A bone will only break if there are forces opposite to its length, like slamming it against the corner of a brick wall so part of it wraps around the corner, if you know what I mean. Or twisting it. Just slamming someone against a wall wouldn’t break it, unless they had their arms out to break the fall maybe.

Broken ribs CAN bruise, since they’re so close to the skin, assuming your victim isn’t obese, but again it’s not that quick.  As an aside, depending on the mechanism of breaking a rib, a portion of it could poke into the lung and cause a “pneumothorax” (air in the chest, but not in the lung). That causes chest pain, breathing difficulty, and can be a major emergency, or not, depending on what you want to happen with your poor soul.


Why do so many women feel guilty for getting epidurals?

This post is unrelated to writing, but I couldn’t resist when this headline came through…”Why do so many women feel guilty for getting epidurals?” It gave no real answer regarding epidural-induced guilt, only mentioned there was a push in the UK to have women use midwives, which they credit with reducing the epidural rate from 69% to 59% over a 10-year period. Which revives the interesting argument of “natural” childbirth and the impression forced on many women that they are somehow less if they request an epidural for their delivery.

Labor is natural, so the argument goes, and the pain of labor is ordained by God (Genesis 3:16 “in sorrow thou shalt bring forth children” – so we can blame Eve). However, kidney stones, so MY argument goes, are just as natural, if not specifically mentioned in the Bible. And who would argue that someone who suffers a kidney stone should go without pain relief? What about an abscessed tooth? Or an amputated digit? Just because thousands have lost digits over the millenia, no one would argue you should grin and bear it like Adam.

I have a theory, grounded in absolutely no facts, about the modern perception of pain. In the thousands of years women had babies without analgesia, they suffered pain frequently…headaches, broken limbs, saber-tooth tiger bites…so their innate mechanisms were honed to internalize (or externalize) their pain in such a way they remained functional. Now we take Tylenol/Motrin/Advil for the slightest ache. Perhaps, my theory goes, our brains have lost the ability to ignore pain, our natural endorphin mechanism no longer kicks in.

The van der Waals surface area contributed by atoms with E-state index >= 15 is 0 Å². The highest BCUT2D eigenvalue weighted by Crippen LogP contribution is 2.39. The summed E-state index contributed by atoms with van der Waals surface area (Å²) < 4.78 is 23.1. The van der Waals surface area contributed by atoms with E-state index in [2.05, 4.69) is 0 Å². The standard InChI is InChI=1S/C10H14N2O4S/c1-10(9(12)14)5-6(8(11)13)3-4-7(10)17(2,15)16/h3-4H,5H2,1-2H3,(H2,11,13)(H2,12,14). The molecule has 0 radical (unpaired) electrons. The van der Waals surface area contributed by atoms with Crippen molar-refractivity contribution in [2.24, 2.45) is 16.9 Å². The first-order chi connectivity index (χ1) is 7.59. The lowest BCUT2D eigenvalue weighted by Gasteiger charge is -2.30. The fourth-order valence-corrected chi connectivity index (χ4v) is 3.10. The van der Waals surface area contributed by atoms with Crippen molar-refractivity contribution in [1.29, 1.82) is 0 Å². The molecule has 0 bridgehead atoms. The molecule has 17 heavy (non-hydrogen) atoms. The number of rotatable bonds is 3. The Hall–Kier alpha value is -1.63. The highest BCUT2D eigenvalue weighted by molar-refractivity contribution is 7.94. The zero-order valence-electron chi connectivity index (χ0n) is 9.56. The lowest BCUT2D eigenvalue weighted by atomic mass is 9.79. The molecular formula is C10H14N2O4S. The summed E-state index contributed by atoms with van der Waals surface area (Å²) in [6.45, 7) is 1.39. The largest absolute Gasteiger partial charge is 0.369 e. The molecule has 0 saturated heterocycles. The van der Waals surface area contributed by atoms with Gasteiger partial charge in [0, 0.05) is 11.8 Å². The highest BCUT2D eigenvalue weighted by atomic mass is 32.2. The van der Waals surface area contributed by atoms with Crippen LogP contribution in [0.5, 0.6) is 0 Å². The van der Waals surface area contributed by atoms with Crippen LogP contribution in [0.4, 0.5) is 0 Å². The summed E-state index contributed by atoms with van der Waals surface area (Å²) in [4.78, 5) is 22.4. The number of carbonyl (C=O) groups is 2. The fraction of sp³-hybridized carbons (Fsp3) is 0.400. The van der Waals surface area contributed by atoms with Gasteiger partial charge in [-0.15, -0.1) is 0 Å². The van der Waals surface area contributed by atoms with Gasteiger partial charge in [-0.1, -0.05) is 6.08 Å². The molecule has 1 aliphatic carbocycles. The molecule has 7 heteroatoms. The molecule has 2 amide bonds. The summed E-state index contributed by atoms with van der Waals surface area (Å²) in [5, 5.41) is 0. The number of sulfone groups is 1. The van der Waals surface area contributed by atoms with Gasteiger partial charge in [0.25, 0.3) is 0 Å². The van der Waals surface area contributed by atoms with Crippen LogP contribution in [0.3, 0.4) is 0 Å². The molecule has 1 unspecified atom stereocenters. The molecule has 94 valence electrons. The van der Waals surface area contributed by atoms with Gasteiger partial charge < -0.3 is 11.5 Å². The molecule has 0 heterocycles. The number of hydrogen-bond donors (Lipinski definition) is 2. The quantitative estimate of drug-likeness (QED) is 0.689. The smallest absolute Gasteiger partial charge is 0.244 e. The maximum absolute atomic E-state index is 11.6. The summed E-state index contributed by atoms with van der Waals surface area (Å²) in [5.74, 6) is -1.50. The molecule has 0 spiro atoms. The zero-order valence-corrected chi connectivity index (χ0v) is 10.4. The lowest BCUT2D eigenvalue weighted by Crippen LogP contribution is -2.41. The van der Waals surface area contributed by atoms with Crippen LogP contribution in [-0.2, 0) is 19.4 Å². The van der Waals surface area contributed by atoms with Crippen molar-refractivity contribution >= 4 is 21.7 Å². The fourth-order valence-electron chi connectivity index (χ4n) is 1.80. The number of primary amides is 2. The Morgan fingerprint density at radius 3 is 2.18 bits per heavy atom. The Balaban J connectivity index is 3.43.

Despite being an obstetric anesthesiologist, I marveled at the intensity of my own labor pain with baby #1. (“Marveled” may not be the right word, but let’s go with it.) Believe it or not my labor nurse, apparently unaware of my career, told me an epidural would cause a cesarean delivery. I was shocked, appalled, outraged. Well aware of the risks, and cesarean delivery is not one of them by the way, I went around Nurse Ratched and called my friendly neighborhood anesthesiologist directly.  When I received said epidural (at 8 frickin’ centimeters dilation), I realized what an incredibly wonderful thing I do for a living. Baby #2 came too fast, so I did get the full-tilt blessing of natural childbirth. And for #3? Epidural when she decided not to come out after less than an hour of labor like her impatient big brother.

And the moral from my experience both as a laboring mother, and as an obstetric anesthesiologist with twenty years’ experience? It’s YOUR delivery. Do whatever you want. Epidural, no epidural, breathing, no breathing…okay, not that last one – BREATHE!  It is my considered opinion that some women must have fewer nerve endings in their cervix/uterus. Occasionally someone will come in saying they’ve had minor back pain for hours, and are 9cm dilated. Others come in screaming “F— the birth plan, I want my epidural!” at 2cm. It is not all toughness, willpower and intestinal fortitude. And it is no one’s business what any woman chooses for her labor. Grin and bear it, say every swear word under the sun while shrieking the virtues of vasectomy to your spouse, or relax and enjoy (assuming you have an awesome, attentive anesthesia provider). Either way, you’ll have an amazing gift afterward.



Allied Health Personnel: Who are they?

EMTs vs paramedicsstethoscope-294378_1280

Optometrists vs ophthalmologists

Anesthetists vs anesthesiologists

In your novel, which term should you use when?

Emergency Medical Services (EMS)

The most common providers riding ambulances, fire trucks, etc are EMTs (Emergency Medical Technicians). They complete about 150 hours of training and can provide CPR, oxygen, glucose for diabetics, but they can’t start IV’s or give many medications. Paramedics, on the other hand, complete 10x the hours of education and can administer medications, start IVs, manage airways, and more. So if your victim needs a breathing tube, an IV, or major resuscitation, be sure you call the main provider a paramedic and not an EMT.